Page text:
Laplace Transforms of $(t2)u(t2)$ and $t u(t2)2u(t2)$?
Your solution is right. Note that the Laplace transform of $tu(t2)$ is not $\dfrac{e^{2s}}{s^2}$. Rather $$\mathcal{L}(t u(t2)) = \int_{2}^{\infty} t e^{st}dt = \frac{2s+1}{s^2}e^{2s}. \tag{1}$$ Using $(1)$, you can easily verify that $$\mathcal{L}((t2)u(t2)) = \mathcal{L}(tu(t2)2u(t2))=\frac{e^{2s}}{s^2}.\tag{2}$$
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most venerable sir
Updated on August 01, 2022Comments

most venerable sir over 1 year
Let $u(t)$ be the unitstep function; i.e., it is equal to $0$ for $t<0$, and $1$ for $t>0$. My question is why are not the Laplace transforms of $(t2)u(t2)$ and $t u(t2)  2u(t2)$ equal to each other?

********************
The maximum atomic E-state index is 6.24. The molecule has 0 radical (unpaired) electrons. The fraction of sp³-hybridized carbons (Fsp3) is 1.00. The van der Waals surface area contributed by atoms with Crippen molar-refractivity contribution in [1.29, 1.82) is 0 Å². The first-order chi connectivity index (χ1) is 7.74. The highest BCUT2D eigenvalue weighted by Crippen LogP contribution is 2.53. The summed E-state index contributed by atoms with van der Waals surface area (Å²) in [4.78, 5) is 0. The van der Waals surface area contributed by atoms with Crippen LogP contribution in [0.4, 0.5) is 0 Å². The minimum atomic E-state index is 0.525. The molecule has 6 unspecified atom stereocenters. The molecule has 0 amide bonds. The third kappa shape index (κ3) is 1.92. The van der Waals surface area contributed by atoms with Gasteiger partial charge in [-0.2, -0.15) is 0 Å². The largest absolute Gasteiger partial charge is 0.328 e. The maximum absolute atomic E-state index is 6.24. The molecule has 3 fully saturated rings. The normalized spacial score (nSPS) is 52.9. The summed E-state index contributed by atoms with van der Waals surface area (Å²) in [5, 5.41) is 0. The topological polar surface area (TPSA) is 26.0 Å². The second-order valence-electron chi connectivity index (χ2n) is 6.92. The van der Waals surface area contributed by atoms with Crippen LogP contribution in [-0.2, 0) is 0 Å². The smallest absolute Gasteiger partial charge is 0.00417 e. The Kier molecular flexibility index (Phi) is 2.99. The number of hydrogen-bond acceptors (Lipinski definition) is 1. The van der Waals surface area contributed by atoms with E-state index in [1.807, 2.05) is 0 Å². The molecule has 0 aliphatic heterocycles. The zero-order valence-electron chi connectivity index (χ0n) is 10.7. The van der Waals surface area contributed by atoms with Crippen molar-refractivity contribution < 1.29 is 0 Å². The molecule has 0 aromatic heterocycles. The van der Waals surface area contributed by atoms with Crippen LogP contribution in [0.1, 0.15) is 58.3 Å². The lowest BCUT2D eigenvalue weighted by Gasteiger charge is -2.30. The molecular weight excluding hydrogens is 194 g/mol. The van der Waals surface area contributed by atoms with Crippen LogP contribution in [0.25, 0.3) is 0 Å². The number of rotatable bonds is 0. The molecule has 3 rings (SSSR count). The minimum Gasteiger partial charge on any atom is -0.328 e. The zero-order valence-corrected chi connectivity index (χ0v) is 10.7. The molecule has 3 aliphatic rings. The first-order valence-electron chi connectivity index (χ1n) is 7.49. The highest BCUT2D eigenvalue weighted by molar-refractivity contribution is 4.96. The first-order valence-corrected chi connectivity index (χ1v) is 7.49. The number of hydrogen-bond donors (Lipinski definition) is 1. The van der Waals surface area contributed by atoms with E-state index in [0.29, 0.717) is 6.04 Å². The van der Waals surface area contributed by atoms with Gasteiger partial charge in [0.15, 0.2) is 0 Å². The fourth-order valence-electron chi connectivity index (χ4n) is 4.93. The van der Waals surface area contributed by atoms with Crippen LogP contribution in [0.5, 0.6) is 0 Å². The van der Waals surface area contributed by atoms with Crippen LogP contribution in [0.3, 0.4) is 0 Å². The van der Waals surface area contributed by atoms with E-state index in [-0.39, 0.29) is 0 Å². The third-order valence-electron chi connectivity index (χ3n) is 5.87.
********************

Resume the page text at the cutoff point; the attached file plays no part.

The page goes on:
I first calculated the Laplace transform of $(t2)u(t2)$. I used the formula for the Laplace transform of $f(ta)u(ta)$ is equal to $e^{as}F(s)$. Therefore, for $a=2$, and $f(t)=tu(t)$, whose $F(s)=\frac{1}{s^2}$, I get the Laplace transform of $(t2)u(t2)$ to be $\frac{e^{2s}}{s^2}$.
But my professor split it into $tu(t2)2u(t2)$ and got its Laplace tranform to be $e^{2s}(\frac{1}{s^2}\frac{2}{s})$.
I don't know who is wrong.